There is uncertainty at NSSF as five members representing unions have failed a ‘fit and proper test,’ a pre-requisite to sit on the board.
KAMPALA - There is uncertainty at the National Social Security Fund (NSSF) as five members representing unions have failed a ‘fit and proper test,’ a pre-requisite to sit on the board.
The requirement is needed for the fund to hold an operational license from Uganda Retirement Benefits Regulatory Authority (URBRA).
Under Sections 40-46 of the Uganda Retirement Benefits Regulatory Authority Act 2011, all board members are required to apply for a trustee licence from URBRA.
The URBRA Act requires, among other things, for trustees to have adequate professional, technical knowledge, experience or operational ability to perform the functions of a trustee.
Section 43(e) says a person shall not be licensed as a trustee of a retirement benefits scheme if he or she is not a fit and proper person and allows for a revocation of a license under Section 45.
Part II of the Act (criteria for determining a fit and proper person for purposes of acting as a trustee) mentions professional suitability and experience.
However, NSSF members, who include Musa Okello, Henry Mukasa, Agnes Kunihira, Christopher Kahirita and Richard Bigirwa do not meet the requirements.
Okello, Mukasa, Kunihira and Kahirita do not have the requisite academic credentials, while Bigirwa defaulted on a loan from Dfcu Bank.
“While Bigirwa has a Bachelor of Management Science degree and had initially passed the test, he later failed when it emerged he had defaulted on a Dfcu Bank loan,” the source said.
According to the source, Bigirwa joined the Dfcu board in 2009 on secondment by NSSF, one of the major shareholders as a replacement for then suspended MD David Jamwa.
“Bank of Uganda rescinded their decision on Bigirwa after learning that he had earlier been removed from the Dfcu board for having defaulted on a sh50m loan,” said the source.
Saturday Vision has learnt that URBRA, the regulator is caught between a hard rock and a stone given that disqualifying the five board members would cause a repeat of the drama that unfolded between the trade unions and the Ministry of Finance over union representation on the board.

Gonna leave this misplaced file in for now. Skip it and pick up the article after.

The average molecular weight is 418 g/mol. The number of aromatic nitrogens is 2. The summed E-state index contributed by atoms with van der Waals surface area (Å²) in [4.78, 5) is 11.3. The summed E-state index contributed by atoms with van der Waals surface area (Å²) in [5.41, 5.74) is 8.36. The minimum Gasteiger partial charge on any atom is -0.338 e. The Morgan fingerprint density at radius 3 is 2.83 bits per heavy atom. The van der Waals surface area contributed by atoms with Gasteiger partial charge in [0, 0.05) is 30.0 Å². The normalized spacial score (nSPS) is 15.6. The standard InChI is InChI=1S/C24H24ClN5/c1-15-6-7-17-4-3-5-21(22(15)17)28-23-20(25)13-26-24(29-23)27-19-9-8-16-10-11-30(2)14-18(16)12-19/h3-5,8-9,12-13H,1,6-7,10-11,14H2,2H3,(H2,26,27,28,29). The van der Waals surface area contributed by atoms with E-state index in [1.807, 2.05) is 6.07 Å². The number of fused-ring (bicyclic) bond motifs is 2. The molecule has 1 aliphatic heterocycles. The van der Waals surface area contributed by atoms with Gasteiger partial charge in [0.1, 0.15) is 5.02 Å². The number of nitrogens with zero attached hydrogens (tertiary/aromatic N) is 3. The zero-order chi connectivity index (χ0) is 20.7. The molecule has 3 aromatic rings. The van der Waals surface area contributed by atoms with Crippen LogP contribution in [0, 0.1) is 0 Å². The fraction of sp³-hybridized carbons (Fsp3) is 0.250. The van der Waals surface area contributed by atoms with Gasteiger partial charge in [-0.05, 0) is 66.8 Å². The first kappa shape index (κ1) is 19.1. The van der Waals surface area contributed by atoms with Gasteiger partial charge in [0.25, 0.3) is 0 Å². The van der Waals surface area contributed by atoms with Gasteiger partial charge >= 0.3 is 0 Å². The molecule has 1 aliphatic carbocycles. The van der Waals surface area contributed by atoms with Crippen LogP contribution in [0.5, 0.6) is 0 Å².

This is the second time the appointment of the trade unionists is raising questions.
In July 2012, after their appointment by the minister, a cross-section of some workers unsuccessfully petitioned the minister to remove the five from the board.
Analysts said that unionised workers, who form about 40% of NSSF’s members, but only less than 10% of the total contribution are overrepresented.
Out of the 10 board members, five are from trade unions, while the rest of the non-unionised workers who contribute the bulk of the monies are not represented at all on the board.
“To abate the situation URBRA has instead appointed the board members as board of trustees, something not provided for under the law as they wait for the current board’s tenure to expire in May 2015,” the source said.
The NSSF board chairman Ivan Kyayonka referred Saturday Vision to the Ministry of Finance.
“It is the minister who appointed those people. It is not my job to check whether they are qualified or not,” he said.
Saturday Vision was unable to speak to minister Maria Kiwanuka as she did not pick her phone calls.
When contacted for a comment, the acting CEO URBRA, Moses Bekabye admitted the members are indeed illegally sitting on the board.
“But we have we looked at the pros and cons and decided to let them stay.”
He said they realised that kicking them out would have a destabilising as the members are political appointments.
“We decided to allow them to serve their tenure after which we shall insist that new members have the requirements.”
The acting CEO said their stay had no legal implications to the fund.
He said they recently renewed the NSSF license, but has told the fund to recruit qualified members when the tenure of the serving members expired in May 2015.
NSSF board members fail ‘fit and proper’ test